The guest list was relatively small at just 51 people, and that helped keep costs under some control.
Everybody came together during the week leading up to the wedding to get all of the final details sorted, and the packing shed ready for a wedding reception. It was an amazing effort by many people. We were working up until the last few minutes on the day of the wedding to finish things up before the guests started arriving.
I myself had only 30 minutes to go home and get changed into my tux before the start of the wedding. I made it back five minutes before it started. Perfect timing.
The Ceremony Under The Trees
We picked a spot with a small clearing in the trees for our ceremony. There was no special significance to the exact location aside from being walking distance to the packing shed where the reception would be, but there will be now. Family and friends gathered under the 20-year-old trees that I remembered being planted, and my wife and I bonded in that small clearing under that tree. Those trees are are now as much hers and her family's as it is mine.
The Packing Shed Reception
Where oh where shall the fabric go? Maybe cover up a few of those tools...
Not the most traditional of choices for a wedding reception, this being a shed where walnuts are processed, but after a solid week of clearing out (thanks to the ranch manager and workers) taking measurements, stringing over 35 boxes of 20ft long fairy lights, setting up tables, hanging fabric and general setting up, we were able to transform the shed into something beautiful.
Not too shabby.
Not the intended use, but it sure turned out something.
During the reception there were actually birds chirping in the rafters (luckily we were not met with any white droppings.)
Ever since the ranch came into existence, it has never seen a transformation or event like that, and it will be a day that stays in the memory of our families for generations to come. This was a wedding that was planned across the country, had people brought in from across the Pacific and Atlantic and didn't break the bank. This was a wedding that will be held close my heart and my wife's, and it was a wedding that brought together families from across the world.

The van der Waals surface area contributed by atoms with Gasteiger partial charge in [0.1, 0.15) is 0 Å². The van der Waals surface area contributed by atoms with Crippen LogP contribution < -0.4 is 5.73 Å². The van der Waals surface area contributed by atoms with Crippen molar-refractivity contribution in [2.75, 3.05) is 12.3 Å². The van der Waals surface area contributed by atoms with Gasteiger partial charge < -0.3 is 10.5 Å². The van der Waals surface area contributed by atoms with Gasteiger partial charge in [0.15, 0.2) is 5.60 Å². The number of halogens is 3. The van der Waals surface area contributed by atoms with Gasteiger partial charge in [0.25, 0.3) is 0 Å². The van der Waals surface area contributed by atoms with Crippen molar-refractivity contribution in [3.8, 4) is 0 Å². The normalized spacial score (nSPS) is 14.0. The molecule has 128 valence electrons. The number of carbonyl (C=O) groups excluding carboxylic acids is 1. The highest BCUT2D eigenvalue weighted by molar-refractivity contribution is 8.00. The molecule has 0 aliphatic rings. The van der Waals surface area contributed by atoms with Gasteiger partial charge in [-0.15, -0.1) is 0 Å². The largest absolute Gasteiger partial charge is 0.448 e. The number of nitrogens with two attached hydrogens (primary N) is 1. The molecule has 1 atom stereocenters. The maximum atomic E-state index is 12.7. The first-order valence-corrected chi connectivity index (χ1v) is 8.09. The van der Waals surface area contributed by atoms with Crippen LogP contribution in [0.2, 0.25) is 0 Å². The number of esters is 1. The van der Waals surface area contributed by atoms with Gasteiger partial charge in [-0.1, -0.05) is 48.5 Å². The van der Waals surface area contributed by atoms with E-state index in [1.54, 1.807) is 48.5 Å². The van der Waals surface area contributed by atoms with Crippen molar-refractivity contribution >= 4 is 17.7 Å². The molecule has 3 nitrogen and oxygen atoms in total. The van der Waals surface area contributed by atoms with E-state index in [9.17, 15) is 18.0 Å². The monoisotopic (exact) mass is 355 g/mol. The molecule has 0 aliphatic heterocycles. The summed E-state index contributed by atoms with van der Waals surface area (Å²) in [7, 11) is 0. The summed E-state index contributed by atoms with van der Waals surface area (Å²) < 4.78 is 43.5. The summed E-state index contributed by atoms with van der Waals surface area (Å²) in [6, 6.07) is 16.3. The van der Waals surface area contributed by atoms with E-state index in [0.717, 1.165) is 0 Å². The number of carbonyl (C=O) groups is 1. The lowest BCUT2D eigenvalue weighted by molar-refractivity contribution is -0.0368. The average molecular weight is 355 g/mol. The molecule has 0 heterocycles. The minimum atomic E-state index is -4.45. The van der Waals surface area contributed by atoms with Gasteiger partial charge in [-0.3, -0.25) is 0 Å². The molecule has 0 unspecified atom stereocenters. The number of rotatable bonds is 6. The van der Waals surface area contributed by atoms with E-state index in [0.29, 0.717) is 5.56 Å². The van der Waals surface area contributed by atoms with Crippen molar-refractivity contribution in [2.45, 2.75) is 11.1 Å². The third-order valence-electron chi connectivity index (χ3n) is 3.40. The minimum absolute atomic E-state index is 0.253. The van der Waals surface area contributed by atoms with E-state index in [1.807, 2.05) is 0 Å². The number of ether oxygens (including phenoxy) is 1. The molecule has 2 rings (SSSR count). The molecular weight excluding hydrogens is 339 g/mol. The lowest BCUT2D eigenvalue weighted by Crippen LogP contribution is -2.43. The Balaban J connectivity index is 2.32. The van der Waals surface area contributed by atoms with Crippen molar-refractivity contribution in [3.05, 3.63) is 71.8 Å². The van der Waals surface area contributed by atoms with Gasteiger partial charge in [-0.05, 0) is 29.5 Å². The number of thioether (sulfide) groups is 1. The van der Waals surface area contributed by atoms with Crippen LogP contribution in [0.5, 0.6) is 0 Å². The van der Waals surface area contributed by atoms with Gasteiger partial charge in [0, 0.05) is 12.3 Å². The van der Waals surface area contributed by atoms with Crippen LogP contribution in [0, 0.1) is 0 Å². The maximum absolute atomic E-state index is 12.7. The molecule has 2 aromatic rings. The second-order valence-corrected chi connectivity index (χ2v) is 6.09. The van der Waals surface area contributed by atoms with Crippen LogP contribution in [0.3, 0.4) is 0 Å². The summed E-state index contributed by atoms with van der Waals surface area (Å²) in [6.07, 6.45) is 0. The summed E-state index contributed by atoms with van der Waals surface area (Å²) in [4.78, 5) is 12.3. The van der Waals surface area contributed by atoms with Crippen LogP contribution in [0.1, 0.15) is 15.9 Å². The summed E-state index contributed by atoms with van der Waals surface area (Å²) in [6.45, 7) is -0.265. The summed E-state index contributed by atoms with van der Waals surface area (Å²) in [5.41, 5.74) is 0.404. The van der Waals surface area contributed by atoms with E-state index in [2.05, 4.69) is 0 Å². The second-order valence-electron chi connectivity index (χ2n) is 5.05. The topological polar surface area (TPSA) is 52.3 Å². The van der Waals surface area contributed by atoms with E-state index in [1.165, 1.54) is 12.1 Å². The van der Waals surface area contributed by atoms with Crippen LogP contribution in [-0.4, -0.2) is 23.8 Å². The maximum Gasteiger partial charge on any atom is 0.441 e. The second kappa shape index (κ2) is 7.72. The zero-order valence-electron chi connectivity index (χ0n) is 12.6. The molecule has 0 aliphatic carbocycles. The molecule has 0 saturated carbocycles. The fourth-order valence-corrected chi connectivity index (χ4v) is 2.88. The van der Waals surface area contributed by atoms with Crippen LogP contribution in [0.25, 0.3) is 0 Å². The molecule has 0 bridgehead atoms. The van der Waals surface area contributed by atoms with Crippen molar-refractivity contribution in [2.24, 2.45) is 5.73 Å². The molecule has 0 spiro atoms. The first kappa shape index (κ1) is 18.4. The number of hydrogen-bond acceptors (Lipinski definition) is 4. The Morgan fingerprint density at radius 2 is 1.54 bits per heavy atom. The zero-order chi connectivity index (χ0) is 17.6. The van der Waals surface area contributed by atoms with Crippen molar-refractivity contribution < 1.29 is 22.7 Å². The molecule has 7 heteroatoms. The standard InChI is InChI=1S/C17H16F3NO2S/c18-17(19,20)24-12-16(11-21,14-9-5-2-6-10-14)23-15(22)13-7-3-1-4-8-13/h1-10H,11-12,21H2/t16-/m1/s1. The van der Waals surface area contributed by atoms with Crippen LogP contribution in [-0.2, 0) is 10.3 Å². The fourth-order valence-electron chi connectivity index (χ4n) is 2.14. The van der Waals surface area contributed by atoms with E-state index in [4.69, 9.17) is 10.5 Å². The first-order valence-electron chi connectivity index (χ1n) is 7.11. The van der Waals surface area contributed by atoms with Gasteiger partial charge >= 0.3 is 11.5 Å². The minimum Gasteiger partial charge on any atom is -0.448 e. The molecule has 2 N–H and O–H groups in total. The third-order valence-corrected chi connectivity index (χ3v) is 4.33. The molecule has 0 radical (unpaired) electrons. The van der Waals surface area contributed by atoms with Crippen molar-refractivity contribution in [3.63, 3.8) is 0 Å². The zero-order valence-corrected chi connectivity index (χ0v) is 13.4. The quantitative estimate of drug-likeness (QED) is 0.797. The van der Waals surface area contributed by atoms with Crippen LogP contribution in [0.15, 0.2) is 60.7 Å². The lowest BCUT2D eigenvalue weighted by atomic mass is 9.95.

Want to see how it all turned out? Check out the slideshow below. Of course I'm biased, but it is safe to say there were lots of hugs and happy faces.
The main motivation for this post is to maybe inspire some of you new fiances out there looking to start planning a wedding and who might be freaking out a little bit. With help from family and friends, a special location and a modest budget, you can have a day that you'll remember for the rest of your lives...in a good way.
We sure did.
Proceeded over by my aunt, we held the ceremony under the walnut trees.
See the man with the camera on the left? A best friend of mine who was recruited to take video duties 5 minutes before the ceremony. He did a fantastic job.
Crying and holding the newly created bouquets of flowers forged by my mother and aunt hours before the wedding began.
We handed out bubbles instead of rice.
The entire not-so-motley crew.
Over 400 acres of walnut trees and some cherry trees.
Cleared out, we strung the lights first.
The day before we set up the tables and chairs.
Rough on the outside, a unique reception hall on the inside. Couldn't have been a better, more unique party.
Family and friends during dinner. No assigned seating, buffet style.
Fairy string lights. Get lots of fairy string lights.
This ceremony is meant to be a personal thank you from the bride and groom to the parents, and for the parents to give gifts and wish the newlyweds well in their new life together.
The Tea Ceremony with my parents. They loved the mixing of the traditions.
Pick a Best Man you know can handle the pressure and help you out before and during the wedding. In my case, it could only be my younger brother.
I did not smash it in her face. She didn't know about that tradition, and I didn't want to end the marriage the day we were celebrating it! Make sure you ask your potential bride or groom BEFORE you smash cake in their face. No seriously. Ask them.
Sexy time! This was a tradition her parents didn't know about. They thought it was fun thankfully!
This is how one boogies with the bride's mother.
Even my old track and field coach felt the urge to get down on the dance floor.
Thank you Customs for opening the box of our flowers the day before the wedding. Luckily, my mother (unbeknownst to me) ordered some the day before and ended up doing the bouquets and table settings in the hours before the wedding. You will have hiccups, and you just have to trust that they'll be smoothed out and taken care of.
Mother's table creation made up of new flowers and old.